We owe a lot to the guitar or two the stringed instrument. Just think of all the sounds we'd miss if there wasn't a guitar or other stringed instrument lurking in the background or taking center stage. On this week's World Music Show (7/26), we'll celebrate these sounds with a few choice choices of strings.
Not to compete with one of the shows that follows mine (Time for the Blues at 11pm), but the first three chunks of music are what is dubbed as African Blues music (for the most part). We'll start of set one with the legendary Malian guitarist Issa Bagayogo. His string of choice is the Kamele n' Goni, which is an instrument similar to a banjo. We'll hear a couple of songs from him, one off his CD "Tassoumakan," and the other off a Six Degrees record label compilation called "African Travels." Also off that CD (and piggy-backing on Issa), will be a song called "In the Sun," by Beat Pharmacy.
Starting off aother chunk of African Blues--really, Desert Blues music to be more precise--will be a song by the last master of an instrument called the Biram. Mamane Barka, who is part of the Toubou tribe plays this instrument, which is boat-shaped and cut from a calabash tree, with ease and finesse. Joining him in this set will be two tracks featuring the legendary African blues guitarist Ali Farka Toure. Listed as one of Rolling Stones all time, top 100 guitarists, Farka Toure was a man who like to improvise on his albums. We'll hear him solo, as well as partnered with Kora master Toumani Diabate.
In the last bit of African Blues/String-inspired music, we'll hear track from the multi-instrumentalist Kinobe. Kinobe has played with the likes of Oliver Mtukudzi, Youssou N'Dour, and Salif Kieta, just to name a few. He's talented on the guitar and the Kora. Matched with him will be some Super Guitar Soukous music, which is basically Nigerian dancehall music. Off a CD with that title, we'll hear the band Gueatan System and Dave Depeu.
With that bit of Desert Gutiar/African Blues sets behind us, we'll crank up the dance tunes to close out the first hour. And what better place to do this than with a few tracks of Bollywood music. Bollywood, of course, is Indian dance music. We'll hear Nach de Punjabi and Ursula 1000 (who is really the adept musician/DJ Alex Gimeno). And we'll close out the hour on a softer note with a track by the lovely Malasyian singer, Zee Avi.
For hour, two, we'll take a complete left turn and turn up the volume. The reason for this comes from the Spanish musician Bebe. Bebe, who is one of Spain's most popular and interesting musicians, has a new CD out in which she cranks up the volume, too. Called "Un Pokito de Rocanrol," Bebe lets loose with some really powerful tracks. And like we did with the latest Bossacucanova CD, we're playing the entire CD--well, two tracks at a time, over a number of shows. Taking up the backseat to her lead in (but by no means the real "backseat") will be a couple of tracks from the band Forro in the Dark. This band, who used to call Brazil home, now reside in New York. And, when they started playing in local bars, got lucky when one patron of the bar heard them and decided to help them get a boost in terms of US coverage. That person was World Music lover David Byrne, who oddly enough, can be heard on one of their songs called "Asa Branca."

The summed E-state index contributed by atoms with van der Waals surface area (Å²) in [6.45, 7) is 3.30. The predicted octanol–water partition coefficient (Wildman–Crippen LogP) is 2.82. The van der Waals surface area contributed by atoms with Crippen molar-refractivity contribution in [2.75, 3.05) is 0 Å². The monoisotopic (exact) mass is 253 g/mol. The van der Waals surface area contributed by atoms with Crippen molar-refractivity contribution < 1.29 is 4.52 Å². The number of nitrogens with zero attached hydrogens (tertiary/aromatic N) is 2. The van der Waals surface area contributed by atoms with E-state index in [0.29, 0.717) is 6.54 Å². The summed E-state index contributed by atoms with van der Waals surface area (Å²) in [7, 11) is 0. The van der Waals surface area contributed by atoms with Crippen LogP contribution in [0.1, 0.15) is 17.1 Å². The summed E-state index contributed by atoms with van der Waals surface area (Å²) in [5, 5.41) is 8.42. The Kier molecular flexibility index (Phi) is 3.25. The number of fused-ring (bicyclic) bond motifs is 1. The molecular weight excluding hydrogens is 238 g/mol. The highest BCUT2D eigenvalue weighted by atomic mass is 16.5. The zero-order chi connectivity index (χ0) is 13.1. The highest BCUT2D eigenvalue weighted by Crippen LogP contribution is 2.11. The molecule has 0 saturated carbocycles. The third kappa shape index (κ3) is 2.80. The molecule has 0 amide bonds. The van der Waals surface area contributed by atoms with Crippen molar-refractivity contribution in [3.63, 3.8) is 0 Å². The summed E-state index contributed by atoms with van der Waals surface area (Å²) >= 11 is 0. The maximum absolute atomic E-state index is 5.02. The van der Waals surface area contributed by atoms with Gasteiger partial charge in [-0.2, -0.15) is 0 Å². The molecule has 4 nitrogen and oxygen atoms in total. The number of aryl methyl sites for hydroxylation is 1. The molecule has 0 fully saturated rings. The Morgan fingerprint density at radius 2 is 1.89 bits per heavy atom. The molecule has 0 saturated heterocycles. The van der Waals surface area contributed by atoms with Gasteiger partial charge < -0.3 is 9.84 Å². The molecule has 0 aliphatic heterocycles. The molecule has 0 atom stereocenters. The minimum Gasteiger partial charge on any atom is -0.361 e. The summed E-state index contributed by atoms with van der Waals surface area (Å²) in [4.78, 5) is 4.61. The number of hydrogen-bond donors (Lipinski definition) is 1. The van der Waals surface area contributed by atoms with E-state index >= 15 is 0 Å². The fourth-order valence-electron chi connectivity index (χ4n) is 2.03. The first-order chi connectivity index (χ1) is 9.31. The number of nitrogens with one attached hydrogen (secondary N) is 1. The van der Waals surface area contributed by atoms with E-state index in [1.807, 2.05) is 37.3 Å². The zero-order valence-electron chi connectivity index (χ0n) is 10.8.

In another chunk of what appears be a small Latin coup for hour two, we'll hear another new song from the local RVA band Bio Ritmo. Off their new CD, called "Puerta del Sur," we'll hear the song "Perdido." Coming out the backside of this set will be a song by guitarist Marc Ribot.
So, speaking of Byrne, you couldn't call it ironic that we'll hear a couple of cuts off a compilation CD by the record label he founded called Luaka Bop. We'll hear from Jorge Ben and Shuggie Otis. And, to keep the compilation theme going, we'll hear a track from a Rough Guide CD (they put out numerous CDs and books with the titles Rough Guide to...), we'll hear some more desert blues music, this time from the band Entran Finatawa.
As previously admitted by myself (about taking left turns), we'll take another turn--this time to hear some psychedelic music from a couple of musicians/bands who are from the Ample Play record label. We'll close out the show with the band Sudden Death of Stars (who are like the Velvet Underground meets Os Mutantes) and from Japanese mult-instrumentalist Matsuki Ayumu.
In retrospect, it looks like this week’s World Music Show has something for just about everyone--unless you like the Archies--then, you'll have to stay tuned for Time for the Blues for that. The World Music Show magically appears every Saturday from 8:00-10:00 p.m. on 88.9 WCVE or online via this website. Get show updates via Twitter, @wcveworldmusic.